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LIVERPOOL is blessed with iconic architecture and public spaces and as part of the city’s Biennial — the largest festival of contemporary visual art in Britain — a new series of outdoor sculptures and installations are on show.
Presiding over them are the flags of Larry Achiampong’s Pan African For the Relic Travellers’ Alliance, to be found across 10 locations in the city centre and on the waterfront.
A number of flags, with some featuring 54 stars that represent the 54 countries of Africa, evoke solidarity and collective empathy, while some of their locations speak to Liverpool’s connection with the enslavement of West Africans as part of the transatlantic slave trade.
The flags’ colours of green, black and red, reflecting Pan-African symbolism, represent Africa’s land, people and the struggles, while yellow-gold represents a new dawn and prosperity.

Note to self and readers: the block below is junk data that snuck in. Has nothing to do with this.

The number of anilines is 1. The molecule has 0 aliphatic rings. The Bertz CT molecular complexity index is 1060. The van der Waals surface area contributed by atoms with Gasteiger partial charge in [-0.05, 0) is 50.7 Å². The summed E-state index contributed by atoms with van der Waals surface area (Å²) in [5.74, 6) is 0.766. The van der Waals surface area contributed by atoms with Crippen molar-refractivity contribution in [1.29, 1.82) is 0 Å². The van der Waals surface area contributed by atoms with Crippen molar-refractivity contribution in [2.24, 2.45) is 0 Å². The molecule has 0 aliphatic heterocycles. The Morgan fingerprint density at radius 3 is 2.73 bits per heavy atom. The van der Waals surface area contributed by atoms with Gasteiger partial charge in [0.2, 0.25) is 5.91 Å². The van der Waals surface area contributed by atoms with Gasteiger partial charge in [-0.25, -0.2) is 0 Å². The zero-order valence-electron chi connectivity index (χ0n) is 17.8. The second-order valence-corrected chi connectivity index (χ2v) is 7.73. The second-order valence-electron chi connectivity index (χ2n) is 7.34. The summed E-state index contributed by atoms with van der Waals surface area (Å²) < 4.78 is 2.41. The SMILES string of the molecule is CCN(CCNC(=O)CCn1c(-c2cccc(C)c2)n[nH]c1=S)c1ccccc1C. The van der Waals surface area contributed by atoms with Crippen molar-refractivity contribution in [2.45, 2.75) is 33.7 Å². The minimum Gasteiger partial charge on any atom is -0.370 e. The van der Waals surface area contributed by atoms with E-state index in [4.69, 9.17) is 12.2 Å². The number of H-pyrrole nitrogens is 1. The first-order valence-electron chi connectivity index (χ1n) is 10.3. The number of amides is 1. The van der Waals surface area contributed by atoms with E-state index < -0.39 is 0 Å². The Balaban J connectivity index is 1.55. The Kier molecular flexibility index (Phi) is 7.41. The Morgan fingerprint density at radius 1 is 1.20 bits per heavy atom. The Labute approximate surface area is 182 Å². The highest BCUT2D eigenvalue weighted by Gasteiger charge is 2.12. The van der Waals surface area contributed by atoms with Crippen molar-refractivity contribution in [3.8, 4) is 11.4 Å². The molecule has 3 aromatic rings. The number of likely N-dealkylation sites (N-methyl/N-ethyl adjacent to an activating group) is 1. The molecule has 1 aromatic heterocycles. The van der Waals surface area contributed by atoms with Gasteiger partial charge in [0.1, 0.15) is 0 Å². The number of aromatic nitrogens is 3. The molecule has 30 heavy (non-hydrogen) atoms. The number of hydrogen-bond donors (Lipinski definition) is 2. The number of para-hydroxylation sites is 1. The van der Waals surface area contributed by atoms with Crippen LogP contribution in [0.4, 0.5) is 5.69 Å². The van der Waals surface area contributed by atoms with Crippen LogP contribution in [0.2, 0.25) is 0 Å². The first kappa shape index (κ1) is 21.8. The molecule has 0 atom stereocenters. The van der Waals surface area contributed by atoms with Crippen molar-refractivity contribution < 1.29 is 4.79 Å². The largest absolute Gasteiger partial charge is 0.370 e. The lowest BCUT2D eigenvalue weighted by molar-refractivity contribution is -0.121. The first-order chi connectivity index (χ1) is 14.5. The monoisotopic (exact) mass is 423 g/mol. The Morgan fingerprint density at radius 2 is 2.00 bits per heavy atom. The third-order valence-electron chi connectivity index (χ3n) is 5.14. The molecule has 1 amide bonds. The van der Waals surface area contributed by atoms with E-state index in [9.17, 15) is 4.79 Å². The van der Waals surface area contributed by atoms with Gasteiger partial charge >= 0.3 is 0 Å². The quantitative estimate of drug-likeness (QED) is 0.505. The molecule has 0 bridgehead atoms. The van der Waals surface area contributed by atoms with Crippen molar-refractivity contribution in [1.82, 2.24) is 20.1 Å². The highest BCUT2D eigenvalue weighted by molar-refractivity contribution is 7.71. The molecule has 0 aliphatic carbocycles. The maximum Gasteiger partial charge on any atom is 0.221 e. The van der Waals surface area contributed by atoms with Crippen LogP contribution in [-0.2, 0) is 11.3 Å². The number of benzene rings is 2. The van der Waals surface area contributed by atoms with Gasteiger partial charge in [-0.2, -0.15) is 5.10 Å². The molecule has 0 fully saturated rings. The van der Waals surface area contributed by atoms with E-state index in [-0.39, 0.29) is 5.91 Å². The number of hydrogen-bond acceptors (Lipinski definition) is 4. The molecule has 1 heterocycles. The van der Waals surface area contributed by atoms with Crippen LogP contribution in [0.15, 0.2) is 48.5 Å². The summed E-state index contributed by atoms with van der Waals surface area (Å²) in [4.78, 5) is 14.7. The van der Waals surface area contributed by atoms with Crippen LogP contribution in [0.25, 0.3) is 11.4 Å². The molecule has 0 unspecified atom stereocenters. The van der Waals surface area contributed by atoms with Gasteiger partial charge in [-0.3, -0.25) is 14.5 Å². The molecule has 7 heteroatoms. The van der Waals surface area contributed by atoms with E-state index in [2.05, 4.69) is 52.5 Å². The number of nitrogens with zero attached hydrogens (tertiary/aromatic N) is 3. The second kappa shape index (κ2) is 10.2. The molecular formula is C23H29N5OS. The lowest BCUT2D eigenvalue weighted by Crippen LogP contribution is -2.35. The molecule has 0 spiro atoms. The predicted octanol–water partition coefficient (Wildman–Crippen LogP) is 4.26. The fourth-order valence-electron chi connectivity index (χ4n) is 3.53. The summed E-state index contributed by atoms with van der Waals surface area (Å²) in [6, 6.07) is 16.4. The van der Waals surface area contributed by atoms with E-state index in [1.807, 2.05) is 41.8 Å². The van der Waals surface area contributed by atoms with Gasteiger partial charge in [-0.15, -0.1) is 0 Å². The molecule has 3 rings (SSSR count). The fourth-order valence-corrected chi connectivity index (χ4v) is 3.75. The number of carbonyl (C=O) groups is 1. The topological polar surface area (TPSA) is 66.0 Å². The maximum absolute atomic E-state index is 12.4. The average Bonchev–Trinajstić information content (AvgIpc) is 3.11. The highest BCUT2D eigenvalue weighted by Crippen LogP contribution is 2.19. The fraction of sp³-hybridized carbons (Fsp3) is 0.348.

Achiampong has configured these colours into icons that are suggestive of community, motion and the human figure in ascension.
Four new flag designs symbolise the sending and receiving of resonant messages, the connection between those born in Africa and its diaspora, reverence for the elements that bring and fortify life and mothership, in praise, honour and respect for the centre of community.
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